Since the advent of computer-controlled engines and other systems on automobiles, the shade-tree mechanic has pretty much gone the way of the horse and buggy. Fixing a car is now the province not of a guy with a set of socket wrenches, but of someone with a full complement of expensive electronic diagnostic devices.
And as the computer controls have become more sophisticated, the repair shop more and more motorists get steered to in case of trouble is the auto dealer, for whom service is a profitable sideline. But what happens in the event of a breakdown on vacation or on the weekend, when most dealers are closed?
A survey by the Automotive Service Association, which represents 15,000 independent shops, found that about 10 percent of repairs could not be carried out because the mechanic didn't have access to the computer codes necessary to figure out what's wrong. The auto industry doesn't want to give up those codes, arguing that they're proprietary information and providing them would help competitors.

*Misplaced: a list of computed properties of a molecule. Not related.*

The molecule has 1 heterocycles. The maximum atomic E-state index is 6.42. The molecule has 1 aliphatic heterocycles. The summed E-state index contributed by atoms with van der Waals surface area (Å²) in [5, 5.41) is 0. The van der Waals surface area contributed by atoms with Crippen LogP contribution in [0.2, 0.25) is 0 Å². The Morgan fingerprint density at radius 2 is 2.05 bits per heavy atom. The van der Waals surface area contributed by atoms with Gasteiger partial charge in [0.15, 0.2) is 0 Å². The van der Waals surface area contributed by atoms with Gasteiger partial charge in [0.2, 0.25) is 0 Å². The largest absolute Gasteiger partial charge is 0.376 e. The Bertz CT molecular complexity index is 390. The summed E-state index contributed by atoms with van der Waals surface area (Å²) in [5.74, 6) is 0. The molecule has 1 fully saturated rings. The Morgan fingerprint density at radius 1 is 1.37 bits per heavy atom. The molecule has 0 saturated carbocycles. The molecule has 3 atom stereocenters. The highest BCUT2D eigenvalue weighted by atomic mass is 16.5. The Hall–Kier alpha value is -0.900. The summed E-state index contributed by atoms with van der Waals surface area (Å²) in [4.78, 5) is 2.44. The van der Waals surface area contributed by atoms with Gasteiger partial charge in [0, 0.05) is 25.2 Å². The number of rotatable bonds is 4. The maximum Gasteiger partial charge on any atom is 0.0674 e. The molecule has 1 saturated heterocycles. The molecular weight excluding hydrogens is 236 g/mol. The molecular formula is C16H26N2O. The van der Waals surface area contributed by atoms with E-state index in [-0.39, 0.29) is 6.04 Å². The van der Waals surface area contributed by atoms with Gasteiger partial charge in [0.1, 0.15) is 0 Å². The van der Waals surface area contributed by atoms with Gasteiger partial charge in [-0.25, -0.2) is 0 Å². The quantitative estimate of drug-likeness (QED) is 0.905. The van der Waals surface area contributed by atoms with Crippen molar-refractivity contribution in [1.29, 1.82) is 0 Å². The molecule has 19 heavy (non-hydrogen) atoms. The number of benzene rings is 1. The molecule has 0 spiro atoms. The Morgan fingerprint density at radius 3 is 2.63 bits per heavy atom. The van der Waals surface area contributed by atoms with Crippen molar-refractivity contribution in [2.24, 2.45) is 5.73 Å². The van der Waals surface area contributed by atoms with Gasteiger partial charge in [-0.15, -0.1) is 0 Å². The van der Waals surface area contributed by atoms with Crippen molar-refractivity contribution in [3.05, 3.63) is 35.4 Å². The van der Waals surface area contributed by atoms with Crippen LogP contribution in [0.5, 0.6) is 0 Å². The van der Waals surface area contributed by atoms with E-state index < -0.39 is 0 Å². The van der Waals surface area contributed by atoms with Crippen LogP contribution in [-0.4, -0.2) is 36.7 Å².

As usual, the consumer is caught in the middle, since dealers are generally open fewer hours than the independents and usually charge $10 to $20 more per hour for service.
This situation seems blatantly anti-competitive and a bipartisan coalition in Congress agrees. Sen. Paul Wellstone (D., Minn.) and Rep. Joe Barton (R., Texas) have introduced the identical “Motor Vehicle Owners' Right to Repair Act” in the Senate and House.
The lawmakers contend that consumers should be able to get repairs quickly and are entitled to choose among competing repair facilities. This is legislation that truly would benefit most drivers, especially those with cars made since 1996.
Passage of the Wellstone-Barton bill won't bring back the old shade-tree mechanic, but motorists would have a greater likelihood of getting their cars fixed in a more timely, convenient, and economical fashion.
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